Painting by Katie Merz

There are many things I’m lousy at – knitting has never been my thing – and plenty I’m good at – I’m proud of my chocolate cake. But I’m exceptionally talented at worrying. What I’ve been trying for years to be better at is being aware of my worries, to see them for what they are – pervasive, large and scary but also insubstantial.

What just hit me today – one of those silly aha! realizations that once you say it aloud makes total sense but was nonetheless a breakthrough – is that worrying is a distraction. It’s like a crash on the Interstate that you should just pass by, eyes straight ahead, sending out a prayer but not getting sidetracked with the “what ifs” and the play by play. It’s like that email you get from the organic food group telling me of some new terror that resides in your next bite and then causes you to read every label on your next visit to the grocery store. Worry is even like that awkward dancer at a party, the one you can’t take your eyes off even though whatever she’s doing is somewhat painful to observe.

WHAT, I wonder, while driving, while swimming laps, while even trying to actively participate in therapy, will I tell my son about porn? 

This distraction keep you from the real work – from driving confidently, or eating with pleasure, or getting on the dance floor yourself. It posits something that is often impossible to address in the moment and fumigates it into waking moments so that your brain becomes foggy to the work at hand. An example:  I read a book review earlier this week, and these lines from the review have stayed with me ever since – not loudly but pervasively:  “Internet pornography is reshaping our moral sense of what sex is. His stories impart an icky feeling that limitless pornography is changing young American men in ways that we may be only beginning to understand.”  WHAT, I wonder, while driving, while swimming laps, while even trying to actively participate in therapy, will I tell my son about porn? How can I help him to negotiate something so big? I start counting how many years I might have left to address this issue with him. I make mental notes to remind myself to search out a good book on the topic. I catalogue my friends, searching for those with older sons, wondering how they dealt with this.

But then I see this ghastly cloud of worry for what it is. I wake up to the fact that figuring out my son’s nascent sexual life while also trying to “solve” a huge contemporary issue will not help me while choosing plums at the market. It will only make the plums less sweet.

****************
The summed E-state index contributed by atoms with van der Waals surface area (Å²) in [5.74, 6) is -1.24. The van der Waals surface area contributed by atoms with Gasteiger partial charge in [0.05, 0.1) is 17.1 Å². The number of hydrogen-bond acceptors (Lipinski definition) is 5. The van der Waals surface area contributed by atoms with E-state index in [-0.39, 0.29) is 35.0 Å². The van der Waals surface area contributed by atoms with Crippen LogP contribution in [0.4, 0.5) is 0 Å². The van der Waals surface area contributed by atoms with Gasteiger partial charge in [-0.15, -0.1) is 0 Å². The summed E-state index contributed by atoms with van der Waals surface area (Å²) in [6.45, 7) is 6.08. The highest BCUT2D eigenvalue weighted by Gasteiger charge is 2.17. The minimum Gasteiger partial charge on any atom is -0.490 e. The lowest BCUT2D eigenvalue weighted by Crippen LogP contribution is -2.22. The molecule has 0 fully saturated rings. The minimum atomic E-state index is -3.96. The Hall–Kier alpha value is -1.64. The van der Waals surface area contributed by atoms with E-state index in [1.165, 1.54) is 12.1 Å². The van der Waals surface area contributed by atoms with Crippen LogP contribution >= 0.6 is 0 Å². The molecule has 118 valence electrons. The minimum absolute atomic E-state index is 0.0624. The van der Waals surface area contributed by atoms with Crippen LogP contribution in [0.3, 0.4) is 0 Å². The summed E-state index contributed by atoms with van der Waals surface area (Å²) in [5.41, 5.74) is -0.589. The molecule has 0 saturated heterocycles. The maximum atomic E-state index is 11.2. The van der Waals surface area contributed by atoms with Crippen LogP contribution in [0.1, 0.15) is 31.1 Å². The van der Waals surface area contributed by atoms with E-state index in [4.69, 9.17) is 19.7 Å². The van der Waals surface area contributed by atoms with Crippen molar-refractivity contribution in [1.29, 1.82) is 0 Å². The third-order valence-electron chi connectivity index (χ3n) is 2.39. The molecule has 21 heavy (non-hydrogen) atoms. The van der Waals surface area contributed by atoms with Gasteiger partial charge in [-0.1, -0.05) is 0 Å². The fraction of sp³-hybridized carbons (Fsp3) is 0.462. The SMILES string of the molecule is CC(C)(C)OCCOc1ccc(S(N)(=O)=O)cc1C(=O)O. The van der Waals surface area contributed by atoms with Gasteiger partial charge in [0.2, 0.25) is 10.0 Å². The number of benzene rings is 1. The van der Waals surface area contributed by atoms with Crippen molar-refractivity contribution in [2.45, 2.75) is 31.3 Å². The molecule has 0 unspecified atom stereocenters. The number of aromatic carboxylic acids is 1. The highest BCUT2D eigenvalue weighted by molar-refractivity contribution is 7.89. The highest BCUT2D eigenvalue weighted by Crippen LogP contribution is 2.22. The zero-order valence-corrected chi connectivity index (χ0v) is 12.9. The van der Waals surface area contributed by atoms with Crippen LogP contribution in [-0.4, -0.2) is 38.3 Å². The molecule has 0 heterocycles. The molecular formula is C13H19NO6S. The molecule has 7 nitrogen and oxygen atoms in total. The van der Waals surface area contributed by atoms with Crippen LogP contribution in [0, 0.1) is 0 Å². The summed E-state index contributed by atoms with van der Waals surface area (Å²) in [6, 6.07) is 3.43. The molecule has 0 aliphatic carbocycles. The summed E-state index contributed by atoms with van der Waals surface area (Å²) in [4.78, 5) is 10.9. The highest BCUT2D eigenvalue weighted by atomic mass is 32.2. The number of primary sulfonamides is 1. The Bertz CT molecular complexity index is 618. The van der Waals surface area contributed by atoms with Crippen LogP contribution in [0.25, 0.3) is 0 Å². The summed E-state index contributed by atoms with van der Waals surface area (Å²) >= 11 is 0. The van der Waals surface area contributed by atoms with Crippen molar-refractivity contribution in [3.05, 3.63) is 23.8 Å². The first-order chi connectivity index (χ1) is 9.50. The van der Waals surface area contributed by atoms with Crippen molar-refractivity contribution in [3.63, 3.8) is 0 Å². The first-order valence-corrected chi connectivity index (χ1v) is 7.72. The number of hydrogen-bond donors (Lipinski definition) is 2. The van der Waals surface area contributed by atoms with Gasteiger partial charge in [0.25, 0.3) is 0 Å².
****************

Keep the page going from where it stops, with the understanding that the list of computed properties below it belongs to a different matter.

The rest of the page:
I come by this worrying naturally. It’s in the water of our culture, but it’s also something my family does well. I remember my father grinding his teeth and his inability to switch gears; it took at least two days on vacation to “arrive.” He once called me from some wonderful destination to request that I go throw away the milk in his and my mother’s refrigerator lest it go bad.

Last March I visited my 94-year old grandmother and was struck by how though she is healthy and relatively happy for someone who is at the stage of life where she regularly loses friends, what is perhaps most debilitating her is her worry. We almost didn’t go to dinner one night because she was overwhelmed fretting about traffic and parking. And she can hardly talk about my children without growing concerned about their future. Politics, money, the environment; it’s all a mess, she declares with a look of such sadness. Though I agree to some extent, I also totally felt how this worry drains her energy and consumes her vitality.

There’s not a switch you can turn off to get rid of worry.  If I could, I would. But I can usually feel it in my body and hear its straing in my voice. These are my reminders to ask myself, “Is this how you want to spend the next five minutes? the next half hour” The next time some insurmountable problem lands on my shoulder and pecks at me for attention, I hope to take a deep breath in and exhale out that cloud, rotate my hips a few times and get back in the dance.